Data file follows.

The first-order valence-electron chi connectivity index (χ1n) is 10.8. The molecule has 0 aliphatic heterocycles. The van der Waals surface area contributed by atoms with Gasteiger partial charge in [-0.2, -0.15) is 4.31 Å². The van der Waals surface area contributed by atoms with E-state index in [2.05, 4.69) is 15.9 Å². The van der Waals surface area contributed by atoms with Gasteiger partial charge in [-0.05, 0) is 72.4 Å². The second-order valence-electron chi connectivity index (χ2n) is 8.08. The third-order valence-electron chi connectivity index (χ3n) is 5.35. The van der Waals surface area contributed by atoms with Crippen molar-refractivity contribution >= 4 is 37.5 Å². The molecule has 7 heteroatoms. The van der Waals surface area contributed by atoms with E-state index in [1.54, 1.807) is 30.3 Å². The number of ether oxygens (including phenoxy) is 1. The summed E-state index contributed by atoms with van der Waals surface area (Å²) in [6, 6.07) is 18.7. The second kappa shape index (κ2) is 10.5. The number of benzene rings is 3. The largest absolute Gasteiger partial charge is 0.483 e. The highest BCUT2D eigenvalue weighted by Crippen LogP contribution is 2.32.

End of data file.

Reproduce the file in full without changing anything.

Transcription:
The first-order valence-electron chi connectivity index (χ1n) is 10.8. The molecule has 0 aliphatic heterocycles. The van der Waals surface area contributed by atoms with Gasteiger partial charge in [-0.2, -0.15) is 4.31 Å². The van der Waals surface area contributed by atoms with E-state index in [2.05, 4.69) is 15.9 Å². The van der Waals surface area contributed by atoms with Gasteiger partial charge in [-0.05, 0) is 72.4 Å². The second-order valence-electron chi connectivity index (χ2n) is 8.08. The third-order valence-electron chi connectivity index (χ3n) is 5.35. The van der Waals surface area contributed by atoms with Crippen molar-refractivity contribution >= 4 is 37.5 Å². The molecule has 7 heteroatoms. The van der Waals surface area contributed by atoms with E-state index in [1.54, 1.807) is 30.3 Å². The number of ether oxygens (including phenoxy) is 1. The summed E-state index contributed by atoms with van der Waals surface area (Å²) in [6, 6.07) is 18.7. The second kappa shape index (κ2) is 10.5. The number of benzene rings is 3. The largest absolute Gasteiger partial charge is 0.483 e. The highest BCUT2D eigenvalue weighted by Crippen LogP contribution is 2.32.